The College’s “The Call to Lead: A Campaign for Dartmouth” capital campaign, announced to campus through email Friday night, seeks to raise $3 billion in donations by the end of 2022 to fund a series of projects. So far, the campaign has raised $1.5 billion from over 78,000 donors over the past four years.
The money will fund initiatives including restoring need-blind admissions for all applicants, including international ones; eliminating loans from financial aid packages; building residence halls to house 350 beds; investing in research in the Arctic, energy and cancer treatments; creating a four-year leadership program for all undergraduates; expanding the western part of campus to focus on entrepreneurship, business and design; expanding the Hood Museum of Art; and renovating the Hopkins Center for the Arts.
The goal marks an increase from its last capital campaign, which ended in 2010 and raised 1.3 billion. The announcement comes just before the College’s 250th anniversary next year.
Hanlon also announced that following a gift from Frank J. Guarini ’46, the college’s graduate school — established two years ago — will be renamed the Frank J. Guarini School of Graduate and Advanced Studies. The graduate school includes all students outside of the Tuck School of Business and the Geisel School of Medicine. As per Guarini’s preferences, the College has not disclosed the magnitude of his gift, according to College spokesperson Diana Lawrence.
Guarini’s gift will additionally be used to fund more graduate student fellowships, which a College press release notes will increase undergraduate research opportunities with graduate students “as well as Dartmouth faculty.” The press release notes that these funds will be used to “recruit and retain exceptionally qualified, diverse students and faculty.”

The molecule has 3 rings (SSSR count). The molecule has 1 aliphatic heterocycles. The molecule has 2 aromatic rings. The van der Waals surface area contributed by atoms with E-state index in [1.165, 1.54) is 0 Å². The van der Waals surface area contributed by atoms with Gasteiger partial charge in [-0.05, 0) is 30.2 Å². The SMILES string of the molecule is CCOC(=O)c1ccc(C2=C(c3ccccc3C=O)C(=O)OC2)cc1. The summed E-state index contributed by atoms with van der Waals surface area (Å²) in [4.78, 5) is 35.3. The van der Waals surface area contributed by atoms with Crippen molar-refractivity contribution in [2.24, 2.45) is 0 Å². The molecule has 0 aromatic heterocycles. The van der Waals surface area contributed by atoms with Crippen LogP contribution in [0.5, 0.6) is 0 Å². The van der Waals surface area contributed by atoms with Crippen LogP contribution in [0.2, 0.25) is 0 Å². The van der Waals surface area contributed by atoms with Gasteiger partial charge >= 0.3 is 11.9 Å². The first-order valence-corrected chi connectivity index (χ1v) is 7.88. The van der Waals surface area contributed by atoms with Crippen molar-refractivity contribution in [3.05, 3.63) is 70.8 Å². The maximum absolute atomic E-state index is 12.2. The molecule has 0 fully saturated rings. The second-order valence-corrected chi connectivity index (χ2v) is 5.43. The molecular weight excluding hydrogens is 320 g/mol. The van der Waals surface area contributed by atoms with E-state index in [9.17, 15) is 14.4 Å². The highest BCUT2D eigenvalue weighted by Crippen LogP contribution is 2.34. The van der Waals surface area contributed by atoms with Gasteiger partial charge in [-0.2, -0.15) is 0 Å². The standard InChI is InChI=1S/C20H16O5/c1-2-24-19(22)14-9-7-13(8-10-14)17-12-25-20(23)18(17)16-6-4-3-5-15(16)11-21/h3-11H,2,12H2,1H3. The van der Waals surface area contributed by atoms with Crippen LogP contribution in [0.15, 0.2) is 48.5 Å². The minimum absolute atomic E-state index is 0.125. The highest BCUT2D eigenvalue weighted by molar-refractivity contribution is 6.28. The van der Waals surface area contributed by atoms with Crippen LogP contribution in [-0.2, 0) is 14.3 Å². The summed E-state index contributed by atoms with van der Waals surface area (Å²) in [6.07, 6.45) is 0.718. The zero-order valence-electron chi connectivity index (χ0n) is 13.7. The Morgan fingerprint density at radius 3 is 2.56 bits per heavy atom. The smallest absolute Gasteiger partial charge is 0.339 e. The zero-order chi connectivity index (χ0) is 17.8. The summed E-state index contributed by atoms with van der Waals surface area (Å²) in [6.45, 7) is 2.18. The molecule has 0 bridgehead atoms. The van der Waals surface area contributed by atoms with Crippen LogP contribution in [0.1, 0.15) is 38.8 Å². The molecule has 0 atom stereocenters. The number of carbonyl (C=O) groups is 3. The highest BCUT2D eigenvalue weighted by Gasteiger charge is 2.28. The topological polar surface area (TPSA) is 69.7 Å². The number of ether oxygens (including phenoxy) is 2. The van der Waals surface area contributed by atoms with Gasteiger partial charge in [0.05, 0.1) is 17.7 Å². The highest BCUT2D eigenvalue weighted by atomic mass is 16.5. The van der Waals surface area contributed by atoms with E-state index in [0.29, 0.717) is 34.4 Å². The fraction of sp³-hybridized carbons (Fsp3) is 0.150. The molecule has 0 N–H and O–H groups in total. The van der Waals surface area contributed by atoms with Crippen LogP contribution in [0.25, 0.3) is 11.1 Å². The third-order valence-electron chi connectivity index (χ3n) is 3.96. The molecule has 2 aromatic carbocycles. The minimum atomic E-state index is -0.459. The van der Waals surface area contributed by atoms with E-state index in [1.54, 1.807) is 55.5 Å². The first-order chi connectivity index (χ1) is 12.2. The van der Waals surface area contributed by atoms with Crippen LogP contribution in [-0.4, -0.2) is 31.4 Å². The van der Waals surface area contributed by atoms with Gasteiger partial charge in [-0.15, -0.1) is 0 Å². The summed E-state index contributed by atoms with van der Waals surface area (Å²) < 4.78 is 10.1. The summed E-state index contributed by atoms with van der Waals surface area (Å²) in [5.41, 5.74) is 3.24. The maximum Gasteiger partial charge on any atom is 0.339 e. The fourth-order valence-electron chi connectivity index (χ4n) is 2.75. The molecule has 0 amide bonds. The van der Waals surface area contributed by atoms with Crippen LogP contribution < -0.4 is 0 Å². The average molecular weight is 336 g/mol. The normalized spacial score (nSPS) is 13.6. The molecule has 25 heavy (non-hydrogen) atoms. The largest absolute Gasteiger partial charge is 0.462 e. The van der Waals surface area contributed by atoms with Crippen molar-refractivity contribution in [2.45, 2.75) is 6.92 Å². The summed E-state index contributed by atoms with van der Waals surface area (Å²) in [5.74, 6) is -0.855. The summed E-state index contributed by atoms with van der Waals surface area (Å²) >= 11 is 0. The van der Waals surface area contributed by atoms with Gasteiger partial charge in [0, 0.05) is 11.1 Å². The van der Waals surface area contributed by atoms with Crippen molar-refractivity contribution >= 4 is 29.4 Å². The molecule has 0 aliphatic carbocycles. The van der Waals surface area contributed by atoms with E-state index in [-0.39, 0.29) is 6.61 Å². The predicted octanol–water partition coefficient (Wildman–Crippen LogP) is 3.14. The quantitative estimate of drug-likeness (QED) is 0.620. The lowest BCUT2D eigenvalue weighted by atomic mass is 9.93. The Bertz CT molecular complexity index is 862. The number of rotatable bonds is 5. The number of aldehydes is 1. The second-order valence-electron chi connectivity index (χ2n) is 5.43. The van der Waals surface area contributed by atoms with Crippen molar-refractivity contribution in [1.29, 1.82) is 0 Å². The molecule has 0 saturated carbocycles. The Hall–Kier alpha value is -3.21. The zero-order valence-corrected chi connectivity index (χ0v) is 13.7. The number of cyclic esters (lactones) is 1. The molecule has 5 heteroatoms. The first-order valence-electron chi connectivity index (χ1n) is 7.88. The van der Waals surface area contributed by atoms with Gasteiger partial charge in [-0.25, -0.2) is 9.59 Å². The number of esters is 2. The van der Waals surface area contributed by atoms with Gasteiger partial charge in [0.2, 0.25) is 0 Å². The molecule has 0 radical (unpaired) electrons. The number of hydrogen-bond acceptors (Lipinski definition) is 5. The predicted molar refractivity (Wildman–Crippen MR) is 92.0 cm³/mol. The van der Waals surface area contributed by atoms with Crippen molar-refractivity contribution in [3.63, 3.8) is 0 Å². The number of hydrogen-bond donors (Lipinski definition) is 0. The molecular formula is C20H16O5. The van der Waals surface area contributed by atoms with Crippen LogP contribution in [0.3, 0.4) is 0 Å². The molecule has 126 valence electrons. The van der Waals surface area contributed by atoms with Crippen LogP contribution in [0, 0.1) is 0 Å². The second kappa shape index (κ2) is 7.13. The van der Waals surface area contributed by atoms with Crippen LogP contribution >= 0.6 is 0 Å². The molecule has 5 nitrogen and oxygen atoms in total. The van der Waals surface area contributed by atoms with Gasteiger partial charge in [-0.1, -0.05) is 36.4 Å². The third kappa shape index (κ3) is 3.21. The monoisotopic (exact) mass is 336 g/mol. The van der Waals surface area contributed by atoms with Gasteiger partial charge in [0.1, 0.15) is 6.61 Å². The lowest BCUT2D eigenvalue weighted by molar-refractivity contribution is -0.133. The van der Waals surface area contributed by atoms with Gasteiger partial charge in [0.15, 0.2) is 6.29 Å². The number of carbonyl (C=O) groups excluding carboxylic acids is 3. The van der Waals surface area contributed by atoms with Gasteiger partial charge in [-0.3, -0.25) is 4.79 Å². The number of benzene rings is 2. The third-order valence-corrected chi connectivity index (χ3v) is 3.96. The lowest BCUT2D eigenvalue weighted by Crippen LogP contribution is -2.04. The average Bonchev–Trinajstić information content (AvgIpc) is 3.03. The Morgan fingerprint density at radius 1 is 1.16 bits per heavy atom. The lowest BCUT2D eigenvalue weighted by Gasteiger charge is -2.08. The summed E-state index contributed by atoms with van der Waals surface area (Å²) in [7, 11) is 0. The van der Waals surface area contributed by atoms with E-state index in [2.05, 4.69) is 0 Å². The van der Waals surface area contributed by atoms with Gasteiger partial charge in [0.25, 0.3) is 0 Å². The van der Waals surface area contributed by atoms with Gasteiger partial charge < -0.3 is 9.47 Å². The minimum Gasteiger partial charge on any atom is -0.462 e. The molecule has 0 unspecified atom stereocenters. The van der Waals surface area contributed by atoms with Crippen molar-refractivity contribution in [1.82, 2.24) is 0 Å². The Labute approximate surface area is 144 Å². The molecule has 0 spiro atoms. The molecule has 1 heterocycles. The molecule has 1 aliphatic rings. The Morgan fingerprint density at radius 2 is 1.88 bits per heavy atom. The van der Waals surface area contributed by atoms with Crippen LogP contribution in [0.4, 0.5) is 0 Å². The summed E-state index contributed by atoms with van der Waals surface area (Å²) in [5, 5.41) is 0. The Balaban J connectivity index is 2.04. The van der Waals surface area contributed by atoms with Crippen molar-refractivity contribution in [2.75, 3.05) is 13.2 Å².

Included in the announcement was the goal of having 100 women each donate gifts of $1 million or more. In addition, women will raise $25 million to renovate Dartmouth Hall, which last occurred in 1935. The announcement also noted that the four-year-old Centennial Circle, a group of alumnae dedicated to increasing financial aid for female students through gifts of at least $100,000, is set to reach 250 members by 2019. The group currently has 188 members.
In the previous capital campaign, only four women made gifts of $1 million or more, though 50 alumnae or widows have already made commitments to donate at least $1 million, according to a press release.
College President Phil Hanlon emphasized in a press release the importance of using Dartmouth’s resources to expands its liberal arts mission, improve the condition of humanity and prepare students for leadership.
“With this campaign we dedicate ourselves to building on the best of Dartmouth on behalf of humankind,” he said.
Correction appended (April 27, 2018): This article has been updated to clarify the amount of money to be raised by women.